SPARQL Calendar Demo: Retrieving Calendar Events

This is the seventh in a series of entries about the SPARQL calendar demo. If you haven't already, you can read the previous entry.

After one or more people have been discovered, the calendar demo allows us to select one or more people and click the refresh link in the Calendars section of the righthand panel in order to retrieve calendar events for the selected person(s). Clicking refresh with the Alice demo user selected runs this SPARQL query:

PREFIX foaf: <> 
PREFIX rdf: <> 
PREFIX dc: <> 
PREFIX ical: <> 
PREFIX rdfs: <> 
SELECT DISTINCT ?title ?start ?end ?name ?location ?g 
      <> rdfs:seeAlso ?g .
       ?g rdf:type ical:Vcalendar .
       OPTIONAL {
        <> foaf:name ?name 
      } .
       OPTIONAL {
        <> rdfs:label ?name 
      } .
  } .
  GRAPH ?g_wrapped {
    _:ev ical:summary ?title ; 
            ical:dtstart ?start ; 
            ical:dtend ?end ; 
            ical:location ?location .
    FILTER (regex(str(?start), '2006-04.*') ||
            regex(str(?end), '2006-04.*')).
  FILTER regex(str(?g_wrapped), str(?g)) .

In English—and amidst some devilish hackery—this query says:

Fetch Alice's name. Also, for every event in the graph containing her calendar entries, fetch the event's title, start time, end time, and location.

At a first glance, we see that this query finds a person's calendar events using the same breadcrumbs protocol we've discussed previously. But as with the other SPARQL queries we've looked at so far, there are several other points worthy of note and discussion in this query:

  • How does this query deal with multiple people? With this query, we are retrieving individual people's calendar events. Because one person's calendar, in this context, is independent of another's, we can fetch multiple people's calendars simultaneously by using the SPARQL UNION keyword to retrieve different rows (events) for different people.
  • Why does this query retrieve the name of the person, when we've already seen a query that retrieves names? Much of what is done in the SPARQL calendar demo could be enhanced by saving client-side state. When Elias and I developed the demo, we made a point of avoiding state as often as we could, in favor of using SPARQL queries to do as much heavy-lifting as possible. Since we wish to display a person's name alongside their calendar in the righthand panel, we retrieve that information along with the calendar events in this query.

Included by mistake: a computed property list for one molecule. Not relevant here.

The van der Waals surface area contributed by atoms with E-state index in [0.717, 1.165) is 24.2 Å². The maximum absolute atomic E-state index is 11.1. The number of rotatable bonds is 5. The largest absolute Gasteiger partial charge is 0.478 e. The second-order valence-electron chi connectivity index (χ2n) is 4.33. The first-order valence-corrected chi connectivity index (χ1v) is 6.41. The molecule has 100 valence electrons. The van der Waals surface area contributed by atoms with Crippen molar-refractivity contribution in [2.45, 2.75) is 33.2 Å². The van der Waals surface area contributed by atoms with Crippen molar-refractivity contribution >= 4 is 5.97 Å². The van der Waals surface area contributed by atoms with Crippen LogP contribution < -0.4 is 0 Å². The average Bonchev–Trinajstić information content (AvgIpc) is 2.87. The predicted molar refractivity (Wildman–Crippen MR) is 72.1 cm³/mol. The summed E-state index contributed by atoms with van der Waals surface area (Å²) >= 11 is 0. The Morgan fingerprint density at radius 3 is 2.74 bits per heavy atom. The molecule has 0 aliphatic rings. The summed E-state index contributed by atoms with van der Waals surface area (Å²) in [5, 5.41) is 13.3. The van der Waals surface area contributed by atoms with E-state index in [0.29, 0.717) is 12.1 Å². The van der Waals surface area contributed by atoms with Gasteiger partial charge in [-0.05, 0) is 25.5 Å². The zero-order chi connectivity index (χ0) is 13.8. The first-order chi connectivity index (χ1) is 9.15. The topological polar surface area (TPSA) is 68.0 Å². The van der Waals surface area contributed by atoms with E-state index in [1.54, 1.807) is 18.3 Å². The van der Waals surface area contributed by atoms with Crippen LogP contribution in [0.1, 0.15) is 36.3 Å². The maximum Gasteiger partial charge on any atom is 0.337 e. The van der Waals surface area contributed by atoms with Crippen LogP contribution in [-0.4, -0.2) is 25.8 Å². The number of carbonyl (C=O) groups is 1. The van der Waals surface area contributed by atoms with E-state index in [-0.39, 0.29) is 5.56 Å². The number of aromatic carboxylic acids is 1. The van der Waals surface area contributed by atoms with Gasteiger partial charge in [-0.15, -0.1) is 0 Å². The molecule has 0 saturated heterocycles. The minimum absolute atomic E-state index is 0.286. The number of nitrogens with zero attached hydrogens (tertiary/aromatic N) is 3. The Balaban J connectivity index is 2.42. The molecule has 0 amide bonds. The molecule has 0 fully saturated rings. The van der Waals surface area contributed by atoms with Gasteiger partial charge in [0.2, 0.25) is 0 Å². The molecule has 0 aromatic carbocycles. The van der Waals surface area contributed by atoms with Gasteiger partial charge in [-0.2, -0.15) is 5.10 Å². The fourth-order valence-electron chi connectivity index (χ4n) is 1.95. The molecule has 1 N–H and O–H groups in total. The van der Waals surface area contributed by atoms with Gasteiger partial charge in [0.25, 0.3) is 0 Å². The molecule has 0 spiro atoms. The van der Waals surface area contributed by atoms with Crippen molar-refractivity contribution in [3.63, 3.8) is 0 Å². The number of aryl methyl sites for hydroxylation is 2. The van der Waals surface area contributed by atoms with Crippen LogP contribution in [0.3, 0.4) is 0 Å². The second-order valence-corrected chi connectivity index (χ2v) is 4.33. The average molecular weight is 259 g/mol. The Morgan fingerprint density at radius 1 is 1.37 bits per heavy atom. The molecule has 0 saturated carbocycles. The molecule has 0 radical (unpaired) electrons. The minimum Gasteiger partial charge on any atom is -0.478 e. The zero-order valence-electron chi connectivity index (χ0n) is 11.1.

• What's the purpose of the filter expressions on ?start and ?end? There's no need to retrieve any calendar events which we can't render on the current calendar control on the main part of the webpage. To limit the events returned, we require that either the start date or the end date of each event match a regular expression which specifies the current month shown on the main calendar. (We know that the dates will conform to this format given that the RDF Calendar note specifies that the range of these properties is the XML Schema dateTime type.) This filter expression uses the SPARQL regex filter function to perform the matching.
  • What's the difference between ?g and ?g_wrapped? How are they related? Very little published calendar data on the web is represented in RDF; much is published in iCalendar format. Thanks to DanC's python wizardry and Elias's hosting, though, we have resolvable URLs that resolve to iCalendar data represented as RDF. So, we can include a URL like as a named graph in the RDF dataset of our query, and then match events within that calendar by sticking a pattern inside the SPARQL GRAPH keyword. But, it's unrealistic and semantically incorrect for someone to publish these triples
      <http://example/me> a foaf:Person .
      <http://example/me> rdfs:seeAlso <> .
      <> rdf:type ical:Vcalendar .
    rather than
      <http://example/me> a foaf:Person .
      <http://example/me> rdfs:seeAlso <http://example/myCalendar.ics> .
      <http://example/myCalendar.ics> rdf:type ical:Vcalendar .

    If in our query, then, we used the same variable for both the object of rdfs:seeAlso and also for the graph name in the GRAPH clause, we wouldn't get back any rows, because the former's value is <http://example/myCalendar.ics> while the latter's value is <>. So rather than sharing a variable, we use two different variables and use the built-in regex function as a poor man's (and unreliable) String.subStringOf substitute.

    This is an ugly hack. Anyone reading this should be outraged. I was, but sometimes deadlines beckon. This is an ugly hack not least of all because the all of those ics2rdf URLs are invalid URL syntax (the reserved characters in the ical query parameter should be URL escaped). A possible solution would be to extend our calendar convention to require that a person's FOAF data contain a triple along the lines of: <http://example/myCalendar.ics> ex:asRDF <>. That's ugly, also, but perhaps a bit better. When we look at the queries that deal with people's interests and make use of data from, we'll see that this is a more general problem: when we access non-RDF data as RDF, how do we semantically associate the (different) URLs of (different) representations of the same data in a manner which is relatable within a SPARQL query? Elias wrote about this dilemma and solicited opinions ranging from handling this at an application level (but how do we do that with the current SPARQL Protocol over the web?) to extending the expressibility of SPARQL FROM NAMED clauses.

It's not always pretty when one takes a peak behind the curtain. As I've said before, these aren't new issues, but as far as I can tell they're sitll unsolved issues, and as such deserve whatever attention we can give to them.